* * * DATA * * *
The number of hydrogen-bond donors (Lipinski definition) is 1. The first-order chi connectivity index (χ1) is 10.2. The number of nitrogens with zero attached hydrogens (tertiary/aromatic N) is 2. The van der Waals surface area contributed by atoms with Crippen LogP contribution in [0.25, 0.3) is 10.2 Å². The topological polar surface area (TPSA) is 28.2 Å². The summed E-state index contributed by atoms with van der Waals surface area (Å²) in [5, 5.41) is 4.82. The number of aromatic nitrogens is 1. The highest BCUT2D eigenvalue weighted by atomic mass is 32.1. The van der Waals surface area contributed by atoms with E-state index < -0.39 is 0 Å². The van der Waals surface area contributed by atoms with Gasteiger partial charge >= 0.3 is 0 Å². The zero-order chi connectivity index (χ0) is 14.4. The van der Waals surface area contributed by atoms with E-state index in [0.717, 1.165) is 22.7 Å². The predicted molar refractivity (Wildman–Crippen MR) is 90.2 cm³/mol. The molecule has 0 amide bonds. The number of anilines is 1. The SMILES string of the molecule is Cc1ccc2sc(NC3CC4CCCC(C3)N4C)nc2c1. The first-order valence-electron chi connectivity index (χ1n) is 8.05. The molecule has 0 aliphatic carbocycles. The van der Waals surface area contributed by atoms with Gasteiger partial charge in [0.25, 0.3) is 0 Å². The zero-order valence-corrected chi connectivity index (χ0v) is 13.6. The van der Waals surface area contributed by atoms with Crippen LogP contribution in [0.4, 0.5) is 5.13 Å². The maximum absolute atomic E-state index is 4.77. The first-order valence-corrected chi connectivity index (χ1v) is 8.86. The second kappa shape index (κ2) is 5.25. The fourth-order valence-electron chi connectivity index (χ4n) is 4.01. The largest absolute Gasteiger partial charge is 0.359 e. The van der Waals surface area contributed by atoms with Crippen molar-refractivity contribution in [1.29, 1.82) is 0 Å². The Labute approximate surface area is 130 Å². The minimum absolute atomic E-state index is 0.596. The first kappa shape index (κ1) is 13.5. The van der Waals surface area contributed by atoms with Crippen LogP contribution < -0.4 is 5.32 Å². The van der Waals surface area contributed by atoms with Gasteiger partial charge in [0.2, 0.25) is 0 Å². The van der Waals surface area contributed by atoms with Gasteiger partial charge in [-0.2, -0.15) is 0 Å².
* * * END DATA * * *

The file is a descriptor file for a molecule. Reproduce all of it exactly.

The number of hydrogen-bond donors (Lipinski definition) is 1. The first-order chi connectivity index (χ1) is 10.2. The number of nitrogens with zero attached hydrogens (tertiary/aromatic N) is 2. The van der Waals surface area contributed by atoms with Crippen LogP contribution in [0.25, 0.3) is 10.2 Å². The topological polar surface area (TPSA) is 28.2 Å². The summed E-state index contributed by atoms with van der Waals surface area (Å²) in [5, 5.41) is 4.82. The number of aromatic nitrogens is 1. The highest BCUT2D eigenvalue weighted by atomic mass is 32.1. The van der Waals surface area contributed by atoms with E-state index < -0.39 is 0 Å². The van der Waals surface area contributed by atoms with Gasteiger partial charge >= 0.3 is 0 Å². The zero-order chi connectivity index (χ0) is 14.4. The van der Waals surface area contributed by atoms with E-state index in [0.717, 1.165) is 22.7 Å². The predicted molar refractivity (Wildman–Crippen MR) is 90.2 cm³/mol. The molecule has 0 amide bonds. The number of anilines is 1. The SMILES string of the molecule is Cc1ccc2sc(NC3CC4CCCC(C3)N4C)nc2c1. The first-order valence-electron chi connectivity index (χ1n) is 8.05. The molecule has 0 aliphatic carbocycles. The van der Waals surface area contributed by atoms with Gasteiger partial charge in [0.25, 0.3) is 0 Å². The zero-order valence-corrected chi connectivity index (χ0v) is 13.6. The van der Waals surface area contributed by atoms with Crippen LogP contribution in [0.4, 0.5) is 5.13 Å². The maximum absolute atomic E-state index is 4.77. The first-order valence-corrected chi connectivity index (χ1v) is 8.86. The second kappa shape index (κ2) is 5.25. The fourth-order valence-electron chi connectivity index (χ4n) is 4.01. The largest absolute Gasteiger partial charge is 0.359 e. The van der Waals surface area contributed by atoms with Crippen molar-refractivity contribution in [1.29, 1.82) is 0 Å². The Labute approximate surface area is 130 Å². The minimum absolute atomic E-state index is 0.596. The first kappa shape index (κ1) is 13.5. The van der Waals surface area contributed by atoms with Crippen LogP contribution < -0.4 is 5.32 Å². The van der Waals surface area contributed by atoms with Gasteiger partial charge in [0.2, 0.25) is 0 Å². The van der Waals surface area contributed by atoms with Gasteiger partial charge in [-0.2, -0.15) is 0 Å².